Most of our recovery cases occur without published judgments. Having judgments published is the only fair way to protect the public and would-be victims by giving them a means to conduct due diligence. On the other hand, the prospect of a published judgment encouraged settlement in the Agha v. Khan case. Often courts are hesitant to publish their judgements for reasons they do not disclose. Perhaps it is because if they publish their decisions where judgments are not yet issued they believe it will reduce the chances of a defendant doing right by their victim. This is yet another issue to be addressed one day in another blog.


The Allen v. Kumar, 2022 ONSC 4223 motion was handled by Ashley Ferguson of our office. The Agha v. Khan, Court File No. CV-19-620135, motion was handled by Geoff Keeble of our office.


At Investigation Counsel PC, we investigate and litigate fraud recovery cases. If you discover you are a victim of fraud, contact us to have your case assessed and a strategy for recovery mapped out before contacting police or alerting the fraudster. We also promote victim advocacy and academic discussion through various private and public professional associations and organizations. If you have an interest in the topics discussed herein, we welcome your inquiries.

[1] 2022 ONSC 4223 (CanLII) | Allen v. Kumar | CanLII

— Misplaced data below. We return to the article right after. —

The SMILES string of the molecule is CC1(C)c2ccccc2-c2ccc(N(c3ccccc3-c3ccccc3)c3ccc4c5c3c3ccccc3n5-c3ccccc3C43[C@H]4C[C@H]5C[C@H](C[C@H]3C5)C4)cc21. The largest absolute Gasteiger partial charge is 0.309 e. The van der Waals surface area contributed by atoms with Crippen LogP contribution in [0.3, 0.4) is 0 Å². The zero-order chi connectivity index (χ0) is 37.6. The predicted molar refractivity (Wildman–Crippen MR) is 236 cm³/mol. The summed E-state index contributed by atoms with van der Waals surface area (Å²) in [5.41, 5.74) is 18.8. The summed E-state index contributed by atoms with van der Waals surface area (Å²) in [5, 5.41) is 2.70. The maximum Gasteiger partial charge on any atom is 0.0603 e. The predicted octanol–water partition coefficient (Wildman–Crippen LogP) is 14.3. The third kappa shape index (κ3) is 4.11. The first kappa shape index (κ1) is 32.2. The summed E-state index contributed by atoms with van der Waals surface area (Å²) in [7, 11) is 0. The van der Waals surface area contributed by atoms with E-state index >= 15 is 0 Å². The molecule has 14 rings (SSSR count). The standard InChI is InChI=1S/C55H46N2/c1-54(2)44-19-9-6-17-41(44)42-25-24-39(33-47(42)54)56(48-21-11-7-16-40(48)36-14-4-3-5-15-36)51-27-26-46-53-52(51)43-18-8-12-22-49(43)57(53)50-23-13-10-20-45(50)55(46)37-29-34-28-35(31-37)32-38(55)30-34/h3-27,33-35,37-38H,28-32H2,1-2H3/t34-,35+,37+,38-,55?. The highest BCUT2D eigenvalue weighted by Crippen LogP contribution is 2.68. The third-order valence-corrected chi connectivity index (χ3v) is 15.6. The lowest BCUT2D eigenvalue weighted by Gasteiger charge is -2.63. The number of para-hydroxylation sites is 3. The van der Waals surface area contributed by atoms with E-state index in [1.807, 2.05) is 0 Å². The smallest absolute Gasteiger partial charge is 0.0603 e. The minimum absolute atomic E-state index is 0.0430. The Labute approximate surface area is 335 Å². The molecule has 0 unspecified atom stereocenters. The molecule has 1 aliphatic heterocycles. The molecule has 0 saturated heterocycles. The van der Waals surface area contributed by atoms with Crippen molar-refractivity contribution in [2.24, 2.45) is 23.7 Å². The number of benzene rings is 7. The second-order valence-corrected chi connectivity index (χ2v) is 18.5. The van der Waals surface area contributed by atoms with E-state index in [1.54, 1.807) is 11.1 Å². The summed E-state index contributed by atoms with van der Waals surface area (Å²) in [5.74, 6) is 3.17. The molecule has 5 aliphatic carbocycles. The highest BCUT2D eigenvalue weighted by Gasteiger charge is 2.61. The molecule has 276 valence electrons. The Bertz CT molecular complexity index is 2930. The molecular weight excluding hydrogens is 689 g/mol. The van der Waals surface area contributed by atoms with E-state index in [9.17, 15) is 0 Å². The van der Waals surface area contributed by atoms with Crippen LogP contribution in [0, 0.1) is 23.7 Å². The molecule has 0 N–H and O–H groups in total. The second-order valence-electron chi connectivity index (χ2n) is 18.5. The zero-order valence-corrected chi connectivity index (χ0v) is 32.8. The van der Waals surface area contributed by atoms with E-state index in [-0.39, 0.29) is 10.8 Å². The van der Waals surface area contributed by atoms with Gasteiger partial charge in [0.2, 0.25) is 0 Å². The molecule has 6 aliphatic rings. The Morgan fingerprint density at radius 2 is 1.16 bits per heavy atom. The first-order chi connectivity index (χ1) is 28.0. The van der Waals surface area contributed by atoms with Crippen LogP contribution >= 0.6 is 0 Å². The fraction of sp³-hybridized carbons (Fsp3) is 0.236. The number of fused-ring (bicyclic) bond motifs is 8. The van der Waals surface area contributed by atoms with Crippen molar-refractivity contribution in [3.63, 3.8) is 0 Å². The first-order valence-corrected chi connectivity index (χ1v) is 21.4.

[3]—decision—in-the-matter-of-brian-anish-kumar—settlement-accepted-523258691.html . TORONTO, Aug. 28, 2015 /CNW/ – On August 19, 2015, a Hearing Panel of the Investment Industry Regulatory Organization of Canada (IIROC) accepted a Settlement Agreement, with sanctions, between IIROC staff and Brian Anish Kumar. Mr. Kumar admitted that he made improper use of client funds and that he forged copies of client documents and signatures. Between February 2013 and April 2014, Mr. Kumar made improper use of $1,450,980 in client funds by transferring these funds from the brokerage accounts of four clients into his own personal brokerage account without the clients’ consent or authorization. Between February 2013 and April 2014, Mr. Kumar forged copies of cheques and client signatures to facilitate the unauthorized transfer of client funds into his personal brokerage account. Kumar agreed to the penalty of a permanent prohibition on registration with IIROC, a fine in the amount of $50,000, and costs of $5,000.

[4] See for example, 2021 Update: Why the Criminal Process is Secondary in Fraud Recovery –Part II: Criminal Funding Rights Override Victim Mareva Recovery Rights – Fraud Recovery Lawyers | Investigation Counsel PC


[6] 4820-2689-1457

[7] 4814-3236-7046


[9] Severe Remedy of Striking Defence warranted in loan fraud litigation, Court Rules – July 22, 2022:

[10] Reasons for Decision of Justice Vella issued April 1, 2022 (4868-9963-7548)